C. Reylé

University of Franche-Comté, Becoinson, Franche-Comté, France

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Publications (125)228.96 Total impact

  • [Show abstract] [Hide abstract]
    ABSTRACT: Using six-dimesional phase-space information from the Fourth Data release of the Radial Velocity Experiment (RAVE) over the range of Galactic longitude 240 • < l < 360 • and V LS R < −239 kms −1 , we have computed orbits for 329 RAVE stars that were originally selected as chemically and kinematically related to ω Centauri. The orbits were integrated in a Milky-Way-like axisymmetric Galactic potential, ignoring the effects of the dynamical evolution of ω Centauri due to the tidal effects of the Galaxy disk on the cluster along time. We also ignored secular changes in the Milky Way potential over time. In a Monte Carlo scheme, and under the assumption that the stars may have been ejected with velocities greater than the escape velocity (V rel > V esc,0) from the cluster, we identified 15 stars as having close encounters with ω Centauri: (i) 8 stars with relative velocities V rel < 200 kms −1 may have been ejected ∼ 200 Myr ago from ω Centauri; (ii) other group of 7 stars were identified with high relative velocity V rel > 200 kms −1 during close encounters, and seems unlikely that they have been ejected from ω Centauri. We also confirm the link between J131340.4-484714 as potential member of ω Centauri, and probably ejected ∼ 2.0 Myr ago, with a relative velocity V rel ∼ 80 kms −1 .
    No preview · Article · Aug 2015 · Astronomy and Astrophysics
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    ABSTRACT: The most accurate 6D phase-space information from the Radial Velocity Experiment (RAVE) was used to integrate the orbits of 105 stars around the galactic globular cluster 47 Tucanae, over the distance range 2 kpc < d < 6 kpc. Using the uncertainties in the current position and velocity vector for both the star and cluster, 10 5 pairs of star-cluster orbits were generated in a Monte Carlo numerical scheme. We integrated the orbits over 1000 Myr and 300 Myr, considering an axisymmetric and non-axisymmetric Milky-Way-like Galactic potential, respectively, and looked for close encounters in the past with a minimum distance approach less than the cluster tidal radius, between stars in the RAVE survey around 47 Tucanae and the cluster itself. In this scheme, we identified 30 potential cluster members that had close encounters with the globular cluster 47 Tucanae, all of which are shown to have a relative velocity distribution (V rel) less than 200 kms −1. Among these potential members, 9 had close encounters with the cluster with velocities less than the escape velocity of 47 Tucanae, therefore a scenario of " tidal stripping " seems likely, while for the other 21 stars V rel exceeds the escape velocity of the cluster, therefore they were likely " ejected ". The number of stars found in and out the tidal radius during our simulations, is comparable to the escape rate for 47 Tucanae estimated to be about 14 stars per Myr.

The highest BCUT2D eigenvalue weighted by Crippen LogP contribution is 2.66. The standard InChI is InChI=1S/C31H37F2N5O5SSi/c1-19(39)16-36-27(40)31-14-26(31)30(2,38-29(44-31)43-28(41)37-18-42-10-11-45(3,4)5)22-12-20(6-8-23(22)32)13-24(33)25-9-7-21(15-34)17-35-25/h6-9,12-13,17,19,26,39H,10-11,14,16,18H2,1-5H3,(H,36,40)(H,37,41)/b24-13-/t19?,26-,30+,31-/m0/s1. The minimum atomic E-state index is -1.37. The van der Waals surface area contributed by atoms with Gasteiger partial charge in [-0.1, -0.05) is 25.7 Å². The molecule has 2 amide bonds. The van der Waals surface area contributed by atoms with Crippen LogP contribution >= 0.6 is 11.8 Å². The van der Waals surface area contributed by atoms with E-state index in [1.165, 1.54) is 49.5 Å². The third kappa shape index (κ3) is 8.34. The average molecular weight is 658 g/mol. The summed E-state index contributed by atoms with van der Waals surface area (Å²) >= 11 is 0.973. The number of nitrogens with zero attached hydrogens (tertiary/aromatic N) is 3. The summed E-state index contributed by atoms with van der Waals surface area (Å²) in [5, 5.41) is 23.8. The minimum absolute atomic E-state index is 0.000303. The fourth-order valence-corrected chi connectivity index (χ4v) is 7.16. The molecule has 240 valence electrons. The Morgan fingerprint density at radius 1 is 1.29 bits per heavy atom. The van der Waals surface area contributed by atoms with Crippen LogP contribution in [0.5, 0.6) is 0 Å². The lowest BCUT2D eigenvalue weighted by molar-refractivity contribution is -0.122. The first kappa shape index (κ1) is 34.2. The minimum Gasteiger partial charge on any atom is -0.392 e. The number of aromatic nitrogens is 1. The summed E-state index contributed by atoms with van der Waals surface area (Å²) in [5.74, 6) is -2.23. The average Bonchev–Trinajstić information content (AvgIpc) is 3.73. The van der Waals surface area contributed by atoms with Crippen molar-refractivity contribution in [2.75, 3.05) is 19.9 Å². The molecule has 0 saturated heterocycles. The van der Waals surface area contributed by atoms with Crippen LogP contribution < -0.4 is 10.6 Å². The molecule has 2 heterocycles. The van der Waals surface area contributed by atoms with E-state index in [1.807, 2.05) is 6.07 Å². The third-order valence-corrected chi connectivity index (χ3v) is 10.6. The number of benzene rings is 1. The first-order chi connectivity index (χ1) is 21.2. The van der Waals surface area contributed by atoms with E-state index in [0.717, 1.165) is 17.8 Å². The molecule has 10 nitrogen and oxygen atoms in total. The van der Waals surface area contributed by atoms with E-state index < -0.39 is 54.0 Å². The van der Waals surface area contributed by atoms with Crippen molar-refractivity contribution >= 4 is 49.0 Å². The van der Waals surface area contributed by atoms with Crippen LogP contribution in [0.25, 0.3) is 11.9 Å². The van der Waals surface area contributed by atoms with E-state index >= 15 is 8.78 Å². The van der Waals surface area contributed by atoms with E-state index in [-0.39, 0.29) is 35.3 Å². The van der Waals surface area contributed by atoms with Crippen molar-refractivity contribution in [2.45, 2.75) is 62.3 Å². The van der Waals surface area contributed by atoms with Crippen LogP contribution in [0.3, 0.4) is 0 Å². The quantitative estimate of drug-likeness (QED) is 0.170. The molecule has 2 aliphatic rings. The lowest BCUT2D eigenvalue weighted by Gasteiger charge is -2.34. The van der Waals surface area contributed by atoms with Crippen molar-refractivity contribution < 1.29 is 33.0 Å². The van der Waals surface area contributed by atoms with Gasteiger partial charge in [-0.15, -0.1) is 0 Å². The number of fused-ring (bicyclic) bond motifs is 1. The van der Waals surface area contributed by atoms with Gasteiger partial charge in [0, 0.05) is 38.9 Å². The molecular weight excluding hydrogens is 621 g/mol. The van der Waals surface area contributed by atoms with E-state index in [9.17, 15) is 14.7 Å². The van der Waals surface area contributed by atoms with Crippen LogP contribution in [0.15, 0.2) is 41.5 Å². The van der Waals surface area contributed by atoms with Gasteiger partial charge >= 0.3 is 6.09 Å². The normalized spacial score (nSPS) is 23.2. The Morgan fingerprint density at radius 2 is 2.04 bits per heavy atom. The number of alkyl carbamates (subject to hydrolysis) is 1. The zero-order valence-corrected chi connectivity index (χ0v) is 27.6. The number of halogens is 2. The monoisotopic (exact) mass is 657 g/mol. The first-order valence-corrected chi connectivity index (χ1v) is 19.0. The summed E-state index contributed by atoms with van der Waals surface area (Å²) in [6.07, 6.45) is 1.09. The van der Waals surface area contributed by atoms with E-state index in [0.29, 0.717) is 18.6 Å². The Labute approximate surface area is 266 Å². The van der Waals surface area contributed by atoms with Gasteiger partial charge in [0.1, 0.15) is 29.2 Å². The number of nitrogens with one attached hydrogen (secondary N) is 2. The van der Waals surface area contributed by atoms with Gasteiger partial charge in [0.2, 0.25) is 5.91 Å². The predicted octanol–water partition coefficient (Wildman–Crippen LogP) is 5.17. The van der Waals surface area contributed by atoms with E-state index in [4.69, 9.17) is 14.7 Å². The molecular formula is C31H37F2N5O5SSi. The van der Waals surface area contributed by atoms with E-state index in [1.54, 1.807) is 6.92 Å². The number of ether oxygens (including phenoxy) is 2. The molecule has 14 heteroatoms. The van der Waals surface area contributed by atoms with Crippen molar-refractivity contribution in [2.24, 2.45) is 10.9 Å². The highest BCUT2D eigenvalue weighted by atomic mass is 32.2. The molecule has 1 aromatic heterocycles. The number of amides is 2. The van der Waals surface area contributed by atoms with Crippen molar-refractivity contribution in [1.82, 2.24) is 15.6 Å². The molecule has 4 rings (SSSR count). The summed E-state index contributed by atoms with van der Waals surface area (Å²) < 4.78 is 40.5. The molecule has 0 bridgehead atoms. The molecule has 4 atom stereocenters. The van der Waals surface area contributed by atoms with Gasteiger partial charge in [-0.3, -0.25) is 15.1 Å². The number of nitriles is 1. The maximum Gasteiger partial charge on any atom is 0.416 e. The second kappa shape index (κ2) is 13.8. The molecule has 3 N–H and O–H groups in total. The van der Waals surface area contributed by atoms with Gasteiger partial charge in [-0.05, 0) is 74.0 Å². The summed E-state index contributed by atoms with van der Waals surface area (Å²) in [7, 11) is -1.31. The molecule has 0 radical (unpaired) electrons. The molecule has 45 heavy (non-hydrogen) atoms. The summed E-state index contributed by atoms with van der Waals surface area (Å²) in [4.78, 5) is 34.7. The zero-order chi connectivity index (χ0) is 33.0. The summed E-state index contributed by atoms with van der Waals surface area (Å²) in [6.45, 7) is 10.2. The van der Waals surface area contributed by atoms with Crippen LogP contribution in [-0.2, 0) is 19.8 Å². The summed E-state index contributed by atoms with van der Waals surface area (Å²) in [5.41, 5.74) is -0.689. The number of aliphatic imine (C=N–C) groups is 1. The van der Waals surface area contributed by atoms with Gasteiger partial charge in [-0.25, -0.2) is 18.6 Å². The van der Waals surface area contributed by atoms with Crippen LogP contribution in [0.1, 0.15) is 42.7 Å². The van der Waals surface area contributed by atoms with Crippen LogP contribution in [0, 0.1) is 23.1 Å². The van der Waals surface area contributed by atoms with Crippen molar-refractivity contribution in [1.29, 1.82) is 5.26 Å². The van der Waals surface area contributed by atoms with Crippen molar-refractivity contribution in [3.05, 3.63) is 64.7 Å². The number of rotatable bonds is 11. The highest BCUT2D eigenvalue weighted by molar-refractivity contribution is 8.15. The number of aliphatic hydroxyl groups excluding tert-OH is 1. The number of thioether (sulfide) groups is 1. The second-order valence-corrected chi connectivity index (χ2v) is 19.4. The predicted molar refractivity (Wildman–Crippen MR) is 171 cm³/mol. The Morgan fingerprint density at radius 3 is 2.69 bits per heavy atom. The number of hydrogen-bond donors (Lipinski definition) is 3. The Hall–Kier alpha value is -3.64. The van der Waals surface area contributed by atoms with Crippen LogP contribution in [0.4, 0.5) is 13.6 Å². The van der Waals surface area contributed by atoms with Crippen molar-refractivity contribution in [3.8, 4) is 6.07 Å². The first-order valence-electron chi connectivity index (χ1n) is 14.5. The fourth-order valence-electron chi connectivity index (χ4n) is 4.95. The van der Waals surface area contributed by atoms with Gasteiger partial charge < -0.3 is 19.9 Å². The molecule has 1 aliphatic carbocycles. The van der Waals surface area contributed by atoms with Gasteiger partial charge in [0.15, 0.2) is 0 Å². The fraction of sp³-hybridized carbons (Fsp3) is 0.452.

No preview · Article · Aug 2015
  • [Show abstract] [Hide abstract]
    ABSTRACT: Using six-dimesional phase-space information from the Fourth Data release of the Radial Velocity Experiment (RAVE) over the range of Galactic longitude 240 • < l < 360 • and V LS R < −239 kms −1 , we have computed orbits for 329 RAVE stars that were originally selected as chemically and kinematically related to ω Centauri. The orbits were integrated in a Milky-Way-like axisymmetric Galactic potential, ignoring the effects of the dynamical evolution of ω Centauri due to the tidal effects of the Galaxy disk on the cluster along time. We also ignored secular changes in the Milky Way potential over time. In a Monte Carlo scheme, and under the assumption that the stars may have been ejected with velocities greater than the escape velocity (V rel > V esc,0) from the cluster, we identified 15 stars as having close encounters with ω Centauri: (i) 8 stars with relative velocities V rel < 200 kms −1 may have been ejected ∼ 200 Myr ago from ω Centauri; (ii) other group of 7 stars were identified with high relative velocity V rel > 200 kms −1 during close encounters, and seems unlikely that they have been ejected from ω Centauri. We also confirm the link between J131340.4-484714 as potential member of ω Centauri, and probably ejected ∼ 2.0 Myr ago, with a relative velocity V rel ∼ 80 kms −1 .